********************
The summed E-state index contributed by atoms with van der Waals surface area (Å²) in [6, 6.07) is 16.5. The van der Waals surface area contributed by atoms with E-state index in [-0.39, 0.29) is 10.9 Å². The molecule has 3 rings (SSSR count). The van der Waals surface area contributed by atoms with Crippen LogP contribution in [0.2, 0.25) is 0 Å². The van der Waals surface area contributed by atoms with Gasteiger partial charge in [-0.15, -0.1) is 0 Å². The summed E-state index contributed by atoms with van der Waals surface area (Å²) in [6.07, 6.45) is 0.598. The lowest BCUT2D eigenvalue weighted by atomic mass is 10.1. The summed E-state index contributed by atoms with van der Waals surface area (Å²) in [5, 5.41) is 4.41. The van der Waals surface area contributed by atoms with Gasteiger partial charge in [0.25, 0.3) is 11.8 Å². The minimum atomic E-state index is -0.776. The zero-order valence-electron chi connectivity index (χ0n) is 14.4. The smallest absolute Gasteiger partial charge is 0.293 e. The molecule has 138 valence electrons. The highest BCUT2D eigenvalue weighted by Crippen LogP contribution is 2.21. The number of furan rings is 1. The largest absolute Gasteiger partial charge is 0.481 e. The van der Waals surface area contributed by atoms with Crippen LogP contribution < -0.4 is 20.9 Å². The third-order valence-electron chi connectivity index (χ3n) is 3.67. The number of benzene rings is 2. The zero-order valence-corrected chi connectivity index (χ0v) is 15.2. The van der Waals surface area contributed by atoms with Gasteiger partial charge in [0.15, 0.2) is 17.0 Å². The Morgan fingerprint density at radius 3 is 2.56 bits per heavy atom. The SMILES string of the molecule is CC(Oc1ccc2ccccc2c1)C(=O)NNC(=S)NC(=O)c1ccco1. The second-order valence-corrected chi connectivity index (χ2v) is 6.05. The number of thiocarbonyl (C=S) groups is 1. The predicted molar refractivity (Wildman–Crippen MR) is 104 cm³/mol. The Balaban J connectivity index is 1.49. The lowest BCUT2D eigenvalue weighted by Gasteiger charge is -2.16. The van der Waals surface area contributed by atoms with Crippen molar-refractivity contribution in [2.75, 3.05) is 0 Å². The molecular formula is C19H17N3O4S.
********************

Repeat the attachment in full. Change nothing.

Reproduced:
The summed E-state index contributed by atoms with van der Waals surface area (Å²) in [6, 6.07) is 16.5. The van der Waals surface area contributed by atoms with E-state index in [-0.39, 0.29) is 10.9 Å². The molecule has 3 rings (SSSR count). The van der Waals surface area contributed by atoms with Crippen LogP contribution in [0.2, 0.25) is 0 Å². The van der Waals surface area contributed by atoms with Gasteiger partial charge in [-0.15, -0.1) is 0 Å². The summed E-state index contributed by atoms with van der Waals surface area (Å²) in [6.07, 6.45) is 0.598. The lowest BCUT2D eigenvalue weighted by atomic mass is 10.1. The summed E-state index contributed by atoms with van der Waals surface area (Å²) in [5, 5.41) is 4.41. The van der Waals surface area contributed by atoms with Gasteiger partial charge in [0.25, 0.3) is 11.8 Å². The minimum atomic E-state index is -0.776. The zero-order valence-electron chi connectivity index (χ0n) is 14.4. The smallest absolute Gasteiger partial charge is 0.293 e. The molecule has 138 valence electrons. The highest BCUT2D eigenvalue weighted by Crippen LogP contribution is 2.21. The number of furan rings is 1. The largest absolute Gasteiger partial charge is 0.481 e. The van der Waals surface area contributed by atoms with Crippen LogP contribution < -0.4 is 20.9 Å². The third-order valence-electron chi connectivity index (χ3n) is 3.67. The number of benzene rings is 2. The zero-order valence-corrected chi connectivity index (χ0v) is 15.2. The van der Waals surface area contributed by atoms with Gasteiger partial charge in [0.15, 0.2) is 17.0 Å². The Morgan fingerprint density at radius 3 is 2.56 bits per heavy atom. The SMILES string of the molecule is CC(Oc1ccc2ccccc2c1)C(=O)NNC(=S)NC(=O)c1ccco1. The second-order valence-corrected chi connectivity index (χ2v) is 6.05. The number of thiocarbonyl (C=S) groups is 1. The predicted molar refractivity (Wildman–Crippen MR) is 104 cm³/mol. The Balaban J connectivity index is 1.49. The lowest BCUT2D eigenvalue weighted by Gasteiger charge is -2.16. The van der Waals surface area contributed by atoms with Crippen molar-refractivity contribution in [2.75, 3.05) is 0 Å². The molecular formula is C19H17N3O4S.